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Summary of Annual Hydrologic Conditions - 2004
Volume 2: Groundwater
Ground water is one of the Nation’s most important natural resources. It provides about 40 percent of our Nation’s public water supply. Currently, more than one-half of New Jersey’s drinking-water is supplied by over 300,000 wells that serve more than 4 million people. (John P. Nawyn, U. S. Geological Survey, written commun., 2004). New Jersey’s population is expected to grow by almost a million people over the next 20 years (Garden State Environews, 2004). As demand for water increases, managing the development and use of the ground-water resource so that the supply can be maintained for an indefinite time without causing unacceptable environmental, economic, or social consequences is of paramount importance.
The U.S. Geological Survey (USGS) has operated a network of observation wells in New Jersey since 1923 for the purpose of monitoring ground water-level changes throughout the State. Long-term systematic measurement of water levels in observation wells provides the data needed to evaluate changes in the ground-water resource over time. Records of ground-water levels are used to evaluate the effects of climate changes and water-supply development, to develop ground-water models, and to forecast trends.
During 2004, ground-water levels were measured in 196 wells: 125 wells were equipped for continuous water-level monitoring, 16 wells were equipped to measure maximum and minimum water levels between site visits, and 55 wells were measured manually from two to six times per year. Data for 12 new wells are included in this report. Five wells in Cumberland County are monitored continuously to provide data on spatial variations in recharge as it relates to contaminant loading. A study of ground water/surface water interaction in the pinelands region of southern New Jersey has begun and continuous water-level data from seven wells in the pinelands region are included in this report.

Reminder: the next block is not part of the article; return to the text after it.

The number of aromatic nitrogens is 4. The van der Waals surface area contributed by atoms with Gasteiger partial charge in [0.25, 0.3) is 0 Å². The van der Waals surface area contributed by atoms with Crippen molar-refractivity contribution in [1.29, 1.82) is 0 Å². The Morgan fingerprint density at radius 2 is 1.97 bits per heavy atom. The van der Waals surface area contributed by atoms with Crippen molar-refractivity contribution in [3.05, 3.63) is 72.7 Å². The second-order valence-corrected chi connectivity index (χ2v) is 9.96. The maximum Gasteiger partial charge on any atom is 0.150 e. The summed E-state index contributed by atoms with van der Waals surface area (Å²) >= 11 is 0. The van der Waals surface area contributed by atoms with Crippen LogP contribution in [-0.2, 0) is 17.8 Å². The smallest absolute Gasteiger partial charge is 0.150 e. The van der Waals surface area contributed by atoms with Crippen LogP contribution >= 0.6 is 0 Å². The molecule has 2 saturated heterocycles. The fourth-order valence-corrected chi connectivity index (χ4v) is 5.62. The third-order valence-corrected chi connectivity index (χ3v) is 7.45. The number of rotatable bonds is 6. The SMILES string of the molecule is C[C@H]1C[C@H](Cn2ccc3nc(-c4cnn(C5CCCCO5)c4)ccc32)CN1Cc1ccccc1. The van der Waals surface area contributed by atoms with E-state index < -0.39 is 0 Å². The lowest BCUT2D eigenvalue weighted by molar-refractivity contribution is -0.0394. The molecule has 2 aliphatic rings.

The USGS, in cooperation with the New Jersey Department of Environmental Protection (NJDEP), established
The USGS Fact Sheet FS-129-02 “Real-Time Ground-Water Level Monitoring in New Jersey” (Jones and others, 2002) describes the ground-water level satellite telemetry segment of the Drought Monitoring Network in more detail. Ground-water data for New Jersey can be accessed on the World Wide Web pages of the USGS at http://waterdata.usgs.gov/nj/nwis/gw. Real- time data from a National Ground Water Climate Response Network, which includes the 16 real-time equipped wells in New Jersey, can be accessed at http://groundwaterwatch.usgs.gov/.
During the 2004 water year, ground-water levels were measured in 196 wells. Wells in which water levels exceeded their previous measured extremes (highest or lowest water levels), and for which more than 2 years of data are available, are listed in table 1. Previous record low water levels were exceeded in 7 of the 196 wells in the statewide observation-well network during the 2004 water year. All of the record low water levels were in wells located in the Coastal Plain. These record low levels are the result of increasing withdrawals from wells that tap two confined aquifers-- the Atlantic City 800-foot sand of the Kirkwood Formation and the Piney Point aquifer in the southern part of the State. Previous record high water levels were exceeded in 10 network observation wells during the 2004 water year.
New Jersey’s average annual precipitation ranges from about 40 inches along the southeastern coast to 51 inches in the north-central part of the State. Statewide, the annual mean precipitation is 47.2 inches per water year based on precipitation during 1971-2000. (Office of the N.J. State Climatologist, Rutgers University, New Jersey, unpub. data, accessed Feb. 14, 2004, on the World Wide Web at URL http://climate.rutgers.edu). The above average ground-water levels measured during 2003-04 water years in wells completed in unconfined and fractured rock aquifers are directly related to the annual precipitation, which was more than 13 inches above average during the period.
The effects of climate on daily mean water levels in six observation wells during water year 2004 can be seen in the hydrographs shown in figure 1. Monthly extreme and long-term average water levels are shown for comparison. The Taylor, Readington School 11, and Cranston Farms 15 observation wells (NJ-WRD well numbers 37-202, 19-270, and 21-364) are open to fractured-rock aquifers. The Morrell 1, Lebanon State Forest 23-D, and Vocational School 2 observation wells (NJ-WRD well numbers 23-104, 5-689, 11-42) tap unconfined sand and gravel aquifers. These wells are all part of the USGS-NJDEP Drought Monitoring Network.
Water levels in most wells that tap unconfined aquifers in the Coastal Plain show the effects of recent climate patterns. The low water levels in 1995, 1998, 1999, 2001, and 2002 are the result of dry years, and the high water levels in 2003 and 2004 are the result of the recent wet years. Water levels in these wells, in general, are similar regardless of which aquifer the wells are completed in.